All of these words have, at one time or another, been associated with the gay community. A community defined by their difference, their “otherness,” from the mainstream population. Misunderstood, feared, and inevitably persecuted, be it the self-righteous anti-gay legislation championed time after time by the religious right, or the brutality carried out far too often against members of the LGBT community.


Which is why I love X-Men so much.


Quite simply…they are us.


Stan Lee and Jack Kirby created the first issue in 1963 in the midst of the American Civil Rights Movement, and X-Men has been an allegory for persecution of minorities in America ever since. This allegory of X-Men can be extended to the black community (the ideologies of Professor X and Magneto have always been compared to Martin Luther King, Jr. and Malcolm X), the Jewish community XMen 194(Magneto himself is a Holocaust survivor and in the “Days of Futures Past” storyline mutants are forced into concentration camps) and the gay community (multiple mutant “cure” storylines, fear from the general population, and a choice in superhero costume that comes down to either spandex or black leather…).


The X-Men, lik
e the gay community, is also an institution of diversity. The lineup of characters in the comic books through the years has included people from all over the world, people of all different colors, creeds, nationalities, and powers. A Kenyan Princess. A Russian behemoth. A German blue guy with a tail.


There is no one trait that defines what being a mutant is. Sure there is the presence of the “mutant gene,” but what does someone who can turn into ice have in common with a short hairy guy with claws, or a guy who shoots optic beams out of his eyes? The fact that they are defined by the mainstream as “other” is what brings them together, much like the LGBT community. The L’s may not have much in common with the B’s or the T’s, but it is this sense of community, driven by a common goal of equality, that brings us all together in spite of our differences.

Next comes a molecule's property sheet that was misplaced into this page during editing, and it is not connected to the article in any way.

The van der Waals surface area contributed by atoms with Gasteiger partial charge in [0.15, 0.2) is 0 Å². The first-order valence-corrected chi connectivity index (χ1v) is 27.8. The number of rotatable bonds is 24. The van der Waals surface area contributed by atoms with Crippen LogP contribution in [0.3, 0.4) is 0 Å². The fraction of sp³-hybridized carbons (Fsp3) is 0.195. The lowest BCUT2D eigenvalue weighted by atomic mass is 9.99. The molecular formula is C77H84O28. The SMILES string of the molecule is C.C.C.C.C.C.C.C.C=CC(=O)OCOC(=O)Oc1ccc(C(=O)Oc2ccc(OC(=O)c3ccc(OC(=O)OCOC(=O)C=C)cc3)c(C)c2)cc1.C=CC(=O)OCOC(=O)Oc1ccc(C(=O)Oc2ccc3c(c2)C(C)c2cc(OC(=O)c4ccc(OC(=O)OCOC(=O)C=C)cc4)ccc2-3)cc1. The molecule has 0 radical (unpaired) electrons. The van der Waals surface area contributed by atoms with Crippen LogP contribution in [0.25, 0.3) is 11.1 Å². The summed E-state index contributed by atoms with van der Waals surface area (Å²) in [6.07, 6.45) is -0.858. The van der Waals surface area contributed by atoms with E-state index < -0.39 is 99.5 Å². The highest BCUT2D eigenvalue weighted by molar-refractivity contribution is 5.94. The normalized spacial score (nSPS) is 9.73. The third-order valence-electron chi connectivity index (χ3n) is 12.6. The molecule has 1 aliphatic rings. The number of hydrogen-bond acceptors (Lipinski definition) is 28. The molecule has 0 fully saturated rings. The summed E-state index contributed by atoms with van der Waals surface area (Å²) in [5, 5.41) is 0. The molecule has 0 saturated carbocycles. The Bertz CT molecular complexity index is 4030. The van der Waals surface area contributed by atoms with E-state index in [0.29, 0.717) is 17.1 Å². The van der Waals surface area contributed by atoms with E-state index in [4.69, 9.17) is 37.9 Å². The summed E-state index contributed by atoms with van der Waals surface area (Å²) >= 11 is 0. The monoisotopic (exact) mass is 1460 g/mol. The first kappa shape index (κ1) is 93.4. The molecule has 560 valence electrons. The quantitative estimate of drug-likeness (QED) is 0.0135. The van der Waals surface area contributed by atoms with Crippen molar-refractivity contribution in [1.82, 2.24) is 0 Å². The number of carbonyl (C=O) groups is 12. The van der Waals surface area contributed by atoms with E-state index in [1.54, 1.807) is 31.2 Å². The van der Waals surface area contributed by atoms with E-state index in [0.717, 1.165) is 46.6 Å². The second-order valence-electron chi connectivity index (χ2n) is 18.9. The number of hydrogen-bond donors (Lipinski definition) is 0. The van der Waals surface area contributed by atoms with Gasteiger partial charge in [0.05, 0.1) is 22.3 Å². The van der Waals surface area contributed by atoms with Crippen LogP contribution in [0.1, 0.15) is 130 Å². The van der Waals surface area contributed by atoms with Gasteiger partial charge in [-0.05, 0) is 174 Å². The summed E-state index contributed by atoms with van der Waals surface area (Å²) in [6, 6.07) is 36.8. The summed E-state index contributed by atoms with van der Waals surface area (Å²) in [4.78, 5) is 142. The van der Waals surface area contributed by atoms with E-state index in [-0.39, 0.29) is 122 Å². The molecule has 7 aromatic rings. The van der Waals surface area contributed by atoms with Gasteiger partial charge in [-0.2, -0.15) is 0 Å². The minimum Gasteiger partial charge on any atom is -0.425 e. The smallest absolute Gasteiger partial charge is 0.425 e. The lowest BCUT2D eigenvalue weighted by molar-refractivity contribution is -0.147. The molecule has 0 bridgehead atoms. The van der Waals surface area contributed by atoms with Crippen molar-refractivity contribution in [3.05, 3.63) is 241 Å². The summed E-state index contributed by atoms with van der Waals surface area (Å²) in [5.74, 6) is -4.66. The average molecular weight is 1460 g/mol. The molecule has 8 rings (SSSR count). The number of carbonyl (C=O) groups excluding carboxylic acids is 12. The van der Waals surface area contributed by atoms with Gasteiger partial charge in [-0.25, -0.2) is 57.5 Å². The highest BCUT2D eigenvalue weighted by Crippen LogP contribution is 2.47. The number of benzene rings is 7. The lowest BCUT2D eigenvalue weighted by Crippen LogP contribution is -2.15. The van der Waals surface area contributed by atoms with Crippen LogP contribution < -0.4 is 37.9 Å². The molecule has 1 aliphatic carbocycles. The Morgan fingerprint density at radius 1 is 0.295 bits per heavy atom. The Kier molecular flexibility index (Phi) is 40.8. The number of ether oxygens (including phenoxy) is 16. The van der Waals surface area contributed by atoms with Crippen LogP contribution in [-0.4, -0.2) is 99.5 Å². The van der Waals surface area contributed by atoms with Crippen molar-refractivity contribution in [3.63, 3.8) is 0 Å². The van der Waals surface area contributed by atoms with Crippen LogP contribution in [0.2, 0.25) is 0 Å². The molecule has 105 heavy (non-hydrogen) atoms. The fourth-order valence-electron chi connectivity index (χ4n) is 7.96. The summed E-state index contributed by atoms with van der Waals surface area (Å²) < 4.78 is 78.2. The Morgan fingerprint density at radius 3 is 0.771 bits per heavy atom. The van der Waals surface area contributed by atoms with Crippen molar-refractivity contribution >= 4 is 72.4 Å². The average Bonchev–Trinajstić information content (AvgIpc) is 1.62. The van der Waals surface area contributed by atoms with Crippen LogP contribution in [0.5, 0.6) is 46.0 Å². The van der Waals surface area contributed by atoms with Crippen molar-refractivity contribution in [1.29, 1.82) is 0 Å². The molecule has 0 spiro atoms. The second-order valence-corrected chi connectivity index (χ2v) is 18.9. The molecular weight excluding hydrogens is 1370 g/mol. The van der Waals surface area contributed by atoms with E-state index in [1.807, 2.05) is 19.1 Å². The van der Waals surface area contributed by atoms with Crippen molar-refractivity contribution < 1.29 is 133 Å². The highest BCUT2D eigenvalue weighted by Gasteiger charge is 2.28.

So, as a gay geek who loves being told a good story, Iwill continue to read and enjoy comic books. They’re often dismissed as escapist fantasies, with no relevance to the world we’re living in. I couldn’t disagree more. I like to think of them as reflections of ourselves, commenting on our collective experience as a minority living in modern-day America. And like I said before…especially with X-Men…I’m a sucker for allegory.




X2 theatrical poster Copyright 20th Century Fox

XMen #100 and XMen #194 Copyright Marvel Comics

All rights Reserved.

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  1. Anonymous says
    November 16, 2010, 2:26 am

    Johnny: From a long time X-men Fan – that was a HOOT! Thanks so much for taking the time to write such a great article! Having been a fan since Uncanny X-Men #101 I did get the co-relation between being ‘gay’ and a ‘mutant’. Not sure I would classify X2 (or any of the X-Flicks) as a ‘gay’ film – if North Star made an appearance – maybe – I know Hugh was naked a lot – what gay man wouldn’t LOVE THAT? – but how bout ‘wanna be’ gay film? Or Bi-Curious film? I stopped collecting QUITE some time ago but did manage to pick up Astonishing X-Men for a bit – not sure how Emma got to be part of the team but its been a fun ride…